Trincomalee

Trincomalee is a tropical city on the east coast of Sri Lanka. With one of the finest harbors in the world, Trinco enjoys warm weather all year round and beautiful beaches. It also hosts a famous Hindu temple, as well as great hotels.Trincomalee has one of the world's finest natural harbors and can accommodate the largest vessels - this fact led to Trincomalee being captured in turn by the Portuguese, Dutch, French and British from the 16th to the 19th centuries. Since the 1960s congestion and labor problems at the port of Colombo have forced the use of Trincomalee's port, little used commercially in previous years, for modest export trade. Many evidences of these colonial occupations are found Fort Ostenberg, Dutch gateway dated 1675 at Fort Frederick and Wellington House where the Iron Duke, then Colonel Wellesley, once lodged. Hindu shrine on the 400 ft. crag, Swami Rock; the Hindu Temple of a Thousand Columns, built by early Tamil settlers from S India, was destroyed by the Portuguese; on its site is Fort Frederick, built (1676) by the Dutch. Because control of Trincomalee was a key to domination over the Coromandel Coast of India, Britain and France sought (18th cent.) to wrest the city from the Dutch; it was captured (1795) by the British. During World War II, Trincomalee was the British naval headquarters in the Pacific theater and had an airfield from which U.S. planes operated against the Japanese in Myanmar and Malaya. A British naval base remained at Trincomalee until 1957, when Sri Lanka abrogated its defense agreement with Britain and took over the base.
What to see
The Hindu Shrine, on the summit of the Rock, known as the Swami Rock or the Three Swami Rock, was the temple of unusual size and splendor, renowned through the whole of India, the temple which was razed to the ground and despoiled by the Portuguese in 1624. Tirujnana Sambandar the Saivite saint of the 7th century AD features the temple in his devotional hymns. This is the earliest reference to the temple, which in point of time goes back to a far distant epoch.

Buddhist Holy Sites, Trincomalee and its environs are sacred to the Buddhist as to the Hindu. Tiriyayi 29 miles north of Trincomalee is a place of Buddhist interest. Here has been discovered the ruins of an ancient Buddhist monastery, with the standing structure of a vatadage, an architectural type, distinctively Sinhalese, occupying an area of about an acre in extent. In the centre of the premises is the ruined stupa. Below the hill extends to the East, the blue sea and the Bay of Bengal and an unbroken stretch of forest on all the other sides. A Sanskrit inscription on a rock gives the name of the shrine, the Giri Kandi Caitiya. The shrine is of great value to the Buddhists, for within it is believed to have reposed the very first relics of the Buddha. At the four entrances to the shrine are moonstones of high artistic merit. Among the other striking features are the guard stones of the makara and the naga.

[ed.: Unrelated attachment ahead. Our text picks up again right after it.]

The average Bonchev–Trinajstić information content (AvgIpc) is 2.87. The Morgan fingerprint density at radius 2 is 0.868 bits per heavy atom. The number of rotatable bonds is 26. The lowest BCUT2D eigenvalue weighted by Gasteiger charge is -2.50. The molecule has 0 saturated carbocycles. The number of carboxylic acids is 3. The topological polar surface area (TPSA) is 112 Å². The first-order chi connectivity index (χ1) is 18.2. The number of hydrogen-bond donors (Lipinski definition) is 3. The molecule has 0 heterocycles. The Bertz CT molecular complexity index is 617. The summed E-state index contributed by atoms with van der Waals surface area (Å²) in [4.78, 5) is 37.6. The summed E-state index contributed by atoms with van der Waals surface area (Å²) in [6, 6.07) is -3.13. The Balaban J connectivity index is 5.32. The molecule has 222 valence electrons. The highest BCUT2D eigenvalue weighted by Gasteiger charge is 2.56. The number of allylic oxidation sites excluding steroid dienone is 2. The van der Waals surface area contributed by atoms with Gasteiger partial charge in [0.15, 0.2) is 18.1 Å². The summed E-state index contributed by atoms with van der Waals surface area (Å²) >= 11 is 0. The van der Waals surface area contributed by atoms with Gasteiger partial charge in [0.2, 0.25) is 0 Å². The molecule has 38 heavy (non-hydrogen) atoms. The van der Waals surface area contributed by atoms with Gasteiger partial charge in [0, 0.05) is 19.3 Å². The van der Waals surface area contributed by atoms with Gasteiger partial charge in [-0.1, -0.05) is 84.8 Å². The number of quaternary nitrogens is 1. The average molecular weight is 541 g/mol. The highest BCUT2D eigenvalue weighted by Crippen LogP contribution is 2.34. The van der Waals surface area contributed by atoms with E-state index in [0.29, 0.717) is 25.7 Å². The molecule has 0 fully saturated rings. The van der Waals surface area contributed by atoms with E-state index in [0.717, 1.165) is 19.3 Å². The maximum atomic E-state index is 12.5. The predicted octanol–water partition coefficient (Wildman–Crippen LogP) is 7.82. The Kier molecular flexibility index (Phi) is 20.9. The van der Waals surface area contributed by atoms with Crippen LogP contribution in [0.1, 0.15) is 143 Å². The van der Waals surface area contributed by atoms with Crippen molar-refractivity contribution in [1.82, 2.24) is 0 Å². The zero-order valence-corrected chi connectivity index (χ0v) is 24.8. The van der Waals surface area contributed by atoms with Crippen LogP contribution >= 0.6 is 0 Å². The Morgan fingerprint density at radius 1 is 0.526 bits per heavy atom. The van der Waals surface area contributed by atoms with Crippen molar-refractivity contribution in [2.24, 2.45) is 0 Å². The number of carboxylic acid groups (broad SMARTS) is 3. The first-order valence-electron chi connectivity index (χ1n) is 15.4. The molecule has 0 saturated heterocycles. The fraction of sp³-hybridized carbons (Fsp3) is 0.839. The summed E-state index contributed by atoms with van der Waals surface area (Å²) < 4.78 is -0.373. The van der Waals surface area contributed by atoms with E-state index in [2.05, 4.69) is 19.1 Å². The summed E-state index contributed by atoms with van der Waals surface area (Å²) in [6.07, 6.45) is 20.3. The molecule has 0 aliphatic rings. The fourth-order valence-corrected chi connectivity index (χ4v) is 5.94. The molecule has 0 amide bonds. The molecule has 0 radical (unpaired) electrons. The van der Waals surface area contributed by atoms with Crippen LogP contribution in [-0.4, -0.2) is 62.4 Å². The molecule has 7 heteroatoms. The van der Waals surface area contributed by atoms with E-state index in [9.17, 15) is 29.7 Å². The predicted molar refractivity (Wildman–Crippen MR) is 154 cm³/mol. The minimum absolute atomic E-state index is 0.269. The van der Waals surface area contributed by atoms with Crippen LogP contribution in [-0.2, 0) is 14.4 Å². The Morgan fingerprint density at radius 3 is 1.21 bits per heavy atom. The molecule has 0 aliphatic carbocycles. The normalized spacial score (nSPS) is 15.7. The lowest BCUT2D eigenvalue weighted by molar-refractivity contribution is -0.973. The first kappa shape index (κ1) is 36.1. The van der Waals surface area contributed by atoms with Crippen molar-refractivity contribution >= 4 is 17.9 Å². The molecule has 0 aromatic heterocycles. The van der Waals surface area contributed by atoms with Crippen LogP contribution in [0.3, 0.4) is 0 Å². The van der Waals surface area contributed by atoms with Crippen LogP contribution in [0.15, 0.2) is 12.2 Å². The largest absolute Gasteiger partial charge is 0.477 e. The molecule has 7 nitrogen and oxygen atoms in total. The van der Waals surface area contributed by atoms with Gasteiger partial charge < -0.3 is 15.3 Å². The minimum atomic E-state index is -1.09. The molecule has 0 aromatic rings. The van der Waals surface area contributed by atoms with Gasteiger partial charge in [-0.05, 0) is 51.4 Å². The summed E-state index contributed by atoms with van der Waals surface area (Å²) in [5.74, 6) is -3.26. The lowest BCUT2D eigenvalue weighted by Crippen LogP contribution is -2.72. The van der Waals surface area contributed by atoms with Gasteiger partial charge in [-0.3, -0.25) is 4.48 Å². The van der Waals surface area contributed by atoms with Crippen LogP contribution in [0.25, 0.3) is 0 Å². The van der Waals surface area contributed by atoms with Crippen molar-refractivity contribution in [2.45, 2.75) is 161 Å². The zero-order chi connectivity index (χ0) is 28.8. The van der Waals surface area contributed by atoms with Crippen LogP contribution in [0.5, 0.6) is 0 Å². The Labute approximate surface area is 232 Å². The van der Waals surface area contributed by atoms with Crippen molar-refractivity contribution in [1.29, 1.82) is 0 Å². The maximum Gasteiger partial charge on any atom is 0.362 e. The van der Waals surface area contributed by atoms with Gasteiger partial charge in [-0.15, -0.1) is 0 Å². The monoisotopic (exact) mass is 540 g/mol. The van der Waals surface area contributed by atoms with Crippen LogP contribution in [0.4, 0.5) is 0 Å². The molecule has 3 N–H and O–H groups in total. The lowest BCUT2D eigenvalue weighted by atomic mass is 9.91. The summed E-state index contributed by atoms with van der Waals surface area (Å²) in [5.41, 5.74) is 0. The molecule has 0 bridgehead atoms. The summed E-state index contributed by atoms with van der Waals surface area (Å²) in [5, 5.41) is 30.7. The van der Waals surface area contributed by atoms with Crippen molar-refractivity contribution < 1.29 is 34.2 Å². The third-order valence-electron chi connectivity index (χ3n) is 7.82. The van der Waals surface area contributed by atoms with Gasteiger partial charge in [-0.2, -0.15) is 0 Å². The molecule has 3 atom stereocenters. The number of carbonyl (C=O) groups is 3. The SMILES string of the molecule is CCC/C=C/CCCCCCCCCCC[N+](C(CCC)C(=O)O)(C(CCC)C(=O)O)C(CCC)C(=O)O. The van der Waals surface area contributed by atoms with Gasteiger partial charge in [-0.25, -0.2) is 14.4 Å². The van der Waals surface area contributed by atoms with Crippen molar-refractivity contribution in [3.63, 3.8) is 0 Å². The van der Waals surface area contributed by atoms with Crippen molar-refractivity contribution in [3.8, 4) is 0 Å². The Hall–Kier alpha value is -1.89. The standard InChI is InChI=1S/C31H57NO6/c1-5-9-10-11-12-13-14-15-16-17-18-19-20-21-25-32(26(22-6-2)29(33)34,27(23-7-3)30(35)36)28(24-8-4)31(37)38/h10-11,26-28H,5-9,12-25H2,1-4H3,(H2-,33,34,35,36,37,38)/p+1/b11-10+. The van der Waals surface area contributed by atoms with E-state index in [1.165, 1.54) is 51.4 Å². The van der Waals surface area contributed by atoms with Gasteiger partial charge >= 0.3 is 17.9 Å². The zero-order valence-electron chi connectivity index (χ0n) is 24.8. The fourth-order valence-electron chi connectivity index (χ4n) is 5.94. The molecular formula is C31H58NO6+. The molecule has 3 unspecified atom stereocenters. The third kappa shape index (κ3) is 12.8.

The Harbor, to begin with features sacred, is not to belittle or depreciate the other manifold fascinations of Trincomalee. Nature has endowed the region with a beauty and grace that has not been excelled by man. No doubt, man here has enriched Nature’s gifts, so much so, that Trincomalee today is a product of both aspects harmoniously blended. Its importance as a place of strategic consequence guided its destinies in modern times. The great European powers vied with one another for the mastery of the harbor. The Portuguese, the Dutch, the French and the English, each held it in turn, and many a sea fight was staged off the cliffs of Trincomalee. Of all harbors in the East, it can be said that it is largely today as Nature endowed it.

Hot Springs, among the sights of the place are the seven hot springs of Kanniyayi, on the road to Trincomalee. About a mile on a side road branching from the main route, the springs are worth a visit. A high wall assembles all the seven springs in a rectangular enclosure. Each enclosed in a dwarf wall forms a well of its own. The water is mildly hot; the temperature varies but slightly in each. In effect, a public bathing resort, the use of the springs is controlled by the neighboring Mari Amman Kovil who holds the lease of the wells. The site of the springs is crown land.
Pigeon Island, a treat for divers with its vibrant coral gardens and swarms of tropical fish.